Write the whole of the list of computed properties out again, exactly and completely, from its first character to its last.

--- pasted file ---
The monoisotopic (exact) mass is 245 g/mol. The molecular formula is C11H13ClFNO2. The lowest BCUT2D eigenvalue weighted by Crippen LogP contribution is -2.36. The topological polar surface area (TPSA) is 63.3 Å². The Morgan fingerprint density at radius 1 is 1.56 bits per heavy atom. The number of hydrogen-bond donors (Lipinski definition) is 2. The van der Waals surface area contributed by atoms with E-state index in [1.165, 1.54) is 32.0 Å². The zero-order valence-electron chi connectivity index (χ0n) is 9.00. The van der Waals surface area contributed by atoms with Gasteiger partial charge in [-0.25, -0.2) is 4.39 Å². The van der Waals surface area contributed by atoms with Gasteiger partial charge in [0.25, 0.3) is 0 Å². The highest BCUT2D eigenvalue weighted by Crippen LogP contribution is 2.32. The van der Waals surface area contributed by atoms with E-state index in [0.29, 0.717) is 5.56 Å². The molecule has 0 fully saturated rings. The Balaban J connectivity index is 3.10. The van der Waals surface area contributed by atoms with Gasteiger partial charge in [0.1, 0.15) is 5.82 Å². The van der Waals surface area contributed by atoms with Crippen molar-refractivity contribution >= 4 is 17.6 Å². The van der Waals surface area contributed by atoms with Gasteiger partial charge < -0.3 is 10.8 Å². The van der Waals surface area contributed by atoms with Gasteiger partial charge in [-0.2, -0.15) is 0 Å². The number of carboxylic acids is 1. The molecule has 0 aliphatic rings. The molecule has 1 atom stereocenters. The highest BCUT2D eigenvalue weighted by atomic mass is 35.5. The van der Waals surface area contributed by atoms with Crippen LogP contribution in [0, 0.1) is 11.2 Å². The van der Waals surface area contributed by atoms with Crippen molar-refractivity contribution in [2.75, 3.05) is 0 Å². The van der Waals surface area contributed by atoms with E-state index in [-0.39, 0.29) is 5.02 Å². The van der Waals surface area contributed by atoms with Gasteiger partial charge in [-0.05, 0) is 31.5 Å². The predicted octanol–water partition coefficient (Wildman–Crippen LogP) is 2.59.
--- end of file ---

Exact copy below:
The monoisotopic (exact) mass is 245 g/mol. The molecular formula is C11H13ClFNO2. The lowest BCUT2D eigenvalue weighted by Crippen LogP contribution is -2.36. The topological polar surface area (TPSA) is 63.3 Å². The Morgan fingerprint density at radius 1 is 1.56 bits per heavy atom. The number of hydrogen-bond donors (Lipinski definition) is 2. The van der Waals surface area contributed by atoms with E-state index in [1.165, 1.54) is 32.0 Å². The zero-order valence-electron chi connectivity index (χ0n) is 9.00. The van der Waals surface area contributed by atoms with Gasteiger partial charge in [-0.25, -0.2) is 4.39 Å². The van der Waals surface area contributed by atoms with Gasteiger partial charge in [0.25, 0.3) is 0 Å². The highest BCUT2D eigenvalue weighted by Crippen LogP contribution is 2.32. The van der Waals surface area contributed by atoms with E-state index in [0.29, 0.717) is 5.56 Å². The molecule has 0 fully saturated rings. The Balaban J connectivity index is 3.10. The van der Waals surface area contributed by atoms with Gasteiger partial charge in [0.1, 0.15) is 5.82 Å². The van der Waals surface area contributed by atoms with Crippen molar-refractivity contribution >= 4 is 17.6 Å². The van der Waals surface area contributed by atoms with Gasteiger partial charge < -0.3 is 10.8 Å². The van der Waals surface area contributed by atoms with Gasteiger partial charge in [-0.2, -0.15) is 0 Å². The number of carboxylic acids is 1. The molecule has 0 aliphatic rings. The molecule has 1 atom stereocenters. The highest BCUT2D eigenvalue weighted by atomic mass is 35.5. The van der Waals surface area contributed by atoms with Crippen LogP contribution in [0, 0.1) is 11.2 Å². The van der Waals surface area contributed by atoms with Crippen molar-refractivity contribution in [2.75, 3.05) is 0 Å². The van der Waals surface area contributed by atoms with E-state index in [-0.39, 0.29) is 5.02 Å². The van der Waals surface area contributed by atoms with Gasteiger partial charge in [-0.05, 0) is 31.5 Å². The predicted octanol–water partition coefficient (Wildman–Crippen LogP) is 2.59.